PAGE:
COVID Cases Continue To Spike In New London | Connecticut Public Radio
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COVID Cases Continue To Spike In New London

Oct 12, 2020

Gov. Ned Lamont visited New London on Monday as the area continues to see a spike in COVID-19 cases. Health officials say they have increased testing there, but cases have yet to drop. The city’s positivity rate is hovering close to 3%.

Ledge Light Health District’s health director, Stephen Mansfield, said over 700 people got a coronavirus test over the weekend.

“We are confident we have a good handle on this,” said Mansfield. “The numbers haven’t gone down, yet we expect they will, and testing is such an important part of getting those numbers down.”

Deidre Gifford, acting commissioner of the state Department of Public Health, said contact tracing continues to show spread through small family gatherings and people not wearing masks.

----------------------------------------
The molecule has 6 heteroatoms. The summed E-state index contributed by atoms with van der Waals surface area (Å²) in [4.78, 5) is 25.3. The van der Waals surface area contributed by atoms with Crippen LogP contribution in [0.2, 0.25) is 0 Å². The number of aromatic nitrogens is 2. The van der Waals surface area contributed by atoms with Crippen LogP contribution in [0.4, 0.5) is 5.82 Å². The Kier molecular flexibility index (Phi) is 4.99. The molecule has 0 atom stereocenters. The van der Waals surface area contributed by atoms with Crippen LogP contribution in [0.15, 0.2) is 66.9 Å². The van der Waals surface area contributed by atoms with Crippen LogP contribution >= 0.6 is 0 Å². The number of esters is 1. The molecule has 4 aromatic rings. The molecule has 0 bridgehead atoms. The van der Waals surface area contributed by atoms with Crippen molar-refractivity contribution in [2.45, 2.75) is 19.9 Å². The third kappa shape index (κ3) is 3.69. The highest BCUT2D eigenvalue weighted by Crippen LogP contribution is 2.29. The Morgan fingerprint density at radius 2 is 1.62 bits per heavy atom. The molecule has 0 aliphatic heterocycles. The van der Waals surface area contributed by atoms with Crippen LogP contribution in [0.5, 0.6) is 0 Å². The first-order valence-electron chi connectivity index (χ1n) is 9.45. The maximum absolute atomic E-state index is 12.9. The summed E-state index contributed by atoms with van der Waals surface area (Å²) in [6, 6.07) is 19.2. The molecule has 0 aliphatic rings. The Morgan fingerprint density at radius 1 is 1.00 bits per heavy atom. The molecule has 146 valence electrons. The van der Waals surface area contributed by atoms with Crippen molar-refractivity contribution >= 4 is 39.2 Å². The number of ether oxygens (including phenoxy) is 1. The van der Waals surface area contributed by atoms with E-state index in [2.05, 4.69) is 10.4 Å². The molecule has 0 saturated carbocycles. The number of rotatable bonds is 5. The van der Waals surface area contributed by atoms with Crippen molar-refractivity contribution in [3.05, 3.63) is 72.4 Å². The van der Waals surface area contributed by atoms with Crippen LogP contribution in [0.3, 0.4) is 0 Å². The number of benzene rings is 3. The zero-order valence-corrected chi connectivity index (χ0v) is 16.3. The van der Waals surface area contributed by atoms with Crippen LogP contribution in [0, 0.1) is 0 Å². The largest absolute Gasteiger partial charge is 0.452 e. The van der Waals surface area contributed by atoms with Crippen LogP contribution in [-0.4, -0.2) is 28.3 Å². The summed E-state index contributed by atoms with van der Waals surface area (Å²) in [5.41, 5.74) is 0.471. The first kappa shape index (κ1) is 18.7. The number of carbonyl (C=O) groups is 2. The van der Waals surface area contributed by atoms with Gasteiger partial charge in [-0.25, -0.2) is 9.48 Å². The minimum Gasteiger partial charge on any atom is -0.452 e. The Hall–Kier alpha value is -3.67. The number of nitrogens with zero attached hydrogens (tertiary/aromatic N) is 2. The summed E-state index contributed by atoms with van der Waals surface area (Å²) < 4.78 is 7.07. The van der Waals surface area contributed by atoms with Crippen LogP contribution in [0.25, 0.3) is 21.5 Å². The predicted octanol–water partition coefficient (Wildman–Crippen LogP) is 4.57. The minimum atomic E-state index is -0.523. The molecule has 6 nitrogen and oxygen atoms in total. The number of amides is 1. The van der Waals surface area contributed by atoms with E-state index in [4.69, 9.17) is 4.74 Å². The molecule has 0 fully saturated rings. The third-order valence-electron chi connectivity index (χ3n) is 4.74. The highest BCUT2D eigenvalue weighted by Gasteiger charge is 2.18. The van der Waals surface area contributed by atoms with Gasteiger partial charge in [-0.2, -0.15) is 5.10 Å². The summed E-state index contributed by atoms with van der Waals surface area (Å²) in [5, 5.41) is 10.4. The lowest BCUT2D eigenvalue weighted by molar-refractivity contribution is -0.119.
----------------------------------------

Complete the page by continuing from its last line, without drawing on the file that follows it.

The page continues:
“Carpooling -- seeing people taking off their masks when they are heading to work, we are seeing some spread happening there,” said Gifford. “The lunch room. Obviously, you have to take your mask off to eat, but if you are going to do that, it’s best to eat outside.”

According to the state’s website, the case rate in New London is 1,652 infections per 100,000 people. Gifford urged New London residents to self-isolate if they believe they’ve been exposed.

“We are going to break this cycle of transmitting the disease [only] if people who have been exposed can stay home,” Gifford added. 

Lamont said Monday he will sign an executive order this week that will allow elected officials in towns with high positivity rates, like New London, to roll back to Phase 2 of reopening at their own discretion. Phase 3, which expanded capacity for indoor dining and events, began statewide last week. 

“I think it’s always better to err on the side of caution, to tell you the truth, so we are going to give the mayors discretion,” said Lamont.

He said state officials will issue a report every Thursday to show which elected officials can take advantage of this executive order.